Tag Archives: Einstein

A brief history of space (4/4)

Sequel of the preceding post A Brief History of Space (3/4) : From Descartes to Schwarzschild

Cosmology developed rapidly after the completion of general relativity by Albert Einstein, in 1915. In this theory, the Universe does not reduce to a space and a time which are absolute and separate; it is made up of the union of space and time into a four dimensional geometry, which is curved by the presence of matter.

Albert Einstein (here in 1910) developed the theory of relativity and was awarded the 1921 Nobel prize for physics. Image by © Hulton-Deutsch, Collection/CORBIS

It is in fact the curvature of space-time as a whole which allows one to correctly model gravity, and not only the curvature of space, such as Clifford had hoped. The non-Euclidean character of the Universe appeared from then on not as a strangeness, but on the contrary as a physical necessity for taking account of gravitational effects. The curvature is connected to the density of matter. In 1917, Einstein presented the first relativistic model for the universe. Like Riemann, he wanted a closed universe (one whose volume and circumference were perfectly finite and measurable) without a boundary; he also chose the hypersphere to model the spatial part of the Universe.

Einstein static universe in a space-time diagram.

At any rate, Einstein’s model made the hypothesis of a static Universe, with the radius of the hypersphere remaining invariable over the course of time. In truth, the cosmological solutions of relativity allow complete freedom for one to imagine a space which expands or contracts over the course of time: this was demonstrated by the Russian theorist Alexander Friedmann, between 1922 and 1924.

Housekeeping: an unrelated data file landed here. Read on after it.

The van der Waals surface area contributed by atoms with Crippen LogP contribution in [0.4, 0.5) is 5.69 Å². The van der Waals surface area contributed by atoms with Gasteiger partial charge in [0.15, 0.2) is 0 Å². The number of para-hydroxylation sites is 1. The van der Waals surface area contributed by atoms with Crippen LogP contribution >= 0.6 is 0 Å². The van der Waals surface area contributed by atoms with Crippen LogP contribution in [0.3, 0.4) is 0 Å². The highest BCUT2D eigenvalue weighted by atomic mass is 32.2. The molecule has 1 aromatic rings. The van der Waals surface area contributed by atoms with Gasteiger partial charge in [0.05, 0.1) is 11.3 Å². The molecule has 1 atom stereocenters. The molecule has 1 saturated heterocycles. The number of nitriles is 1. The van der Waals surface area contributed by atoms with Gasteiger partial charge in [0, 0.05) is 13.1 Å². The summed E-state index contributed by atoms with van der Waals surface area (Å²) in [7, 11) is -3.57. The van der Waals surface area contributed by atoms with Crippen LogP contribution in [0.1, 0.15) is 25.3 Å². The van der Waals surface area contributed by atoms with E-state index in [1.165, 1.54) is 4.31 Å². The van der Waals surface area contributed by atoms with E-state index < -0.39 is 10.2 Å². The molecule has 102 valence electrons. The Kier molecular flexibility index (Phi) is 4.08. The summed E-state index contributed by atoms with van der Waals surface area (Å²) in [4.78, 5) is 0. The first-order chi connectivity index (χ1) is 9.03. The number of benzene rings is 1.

At the same time, the installment of the large telescope at Mount Wilson, in the United States, allowed for a radical change in the cosmic landscape. In 1924, the observations of Edwin Hubble proved that the nebula NGC 6822 was situated far beyond our galaxy. Very rapidly, Hubble and his collaborators showed that this was the case for all of the spiral nebulae, including our famous neighbor, the Andromeda nebula: these are galaxies in their own right, and the Universe is made up of the ensemble of these galaxies. The “island-universes” already envisaged by Thomas Wright, Kant and Johann Heinrich Lambert were legitimized by experiment, and the physical Universe seemed suddenly to be immensely enlarged, passing from a few thousand to several dozen million light-years at the minimum. Beyond this spatial enlargement, the second major discovery concerned the time evolution of the Universe. In 1925, indications accumulated which tended to lead one to believe that other galaxies were systematically moving away from ours, with speeds which were proportional to their distance. Continue reading

Cosmogenesis (9) : The Big Bang Discovery

Sequel of the preceding post Cosmogenesis (8) : The Nebular Hypothesis

Star Clusters and Nebulae. This page from "Telescopic views of Nebulae and Clusters by the Earl of Rosse and Sir J. Herschel" (1875) includes a variety of drawings of nebulosities by different observers. There are star clusters and gaseous nebulae (now known to belong to our own galaxy) as well as other galaxies. Observational techniques of the time were unable to distinguish between these very different types of objects.
Star Clusters and Nebulae. This page from “Telescopic views of Nebulae and Clusters by the Earl of Rosse and Sir J. Herschel” (1875) includes a variety of drawings of nebulosities by different observers. There are star clusters and gaseous nebulae (now known to belong to our own galaxy) as well as other galaxies. Observational techniques of the time were unable to distinguish between these very different types of objects.

In the first quarter of the 20th century cosmology became a distinct scientific discipline, thanks in part to the theoretical advance made in 1915 by Einstein with his theory of general relativity and in part to the revolution in observational techniques which revealed the true extent of the universe. Having at last been able to measure the distance of certain spiral nebulae, Edwin Hubble could confirm in 1925 that there existed other galaxies like our own.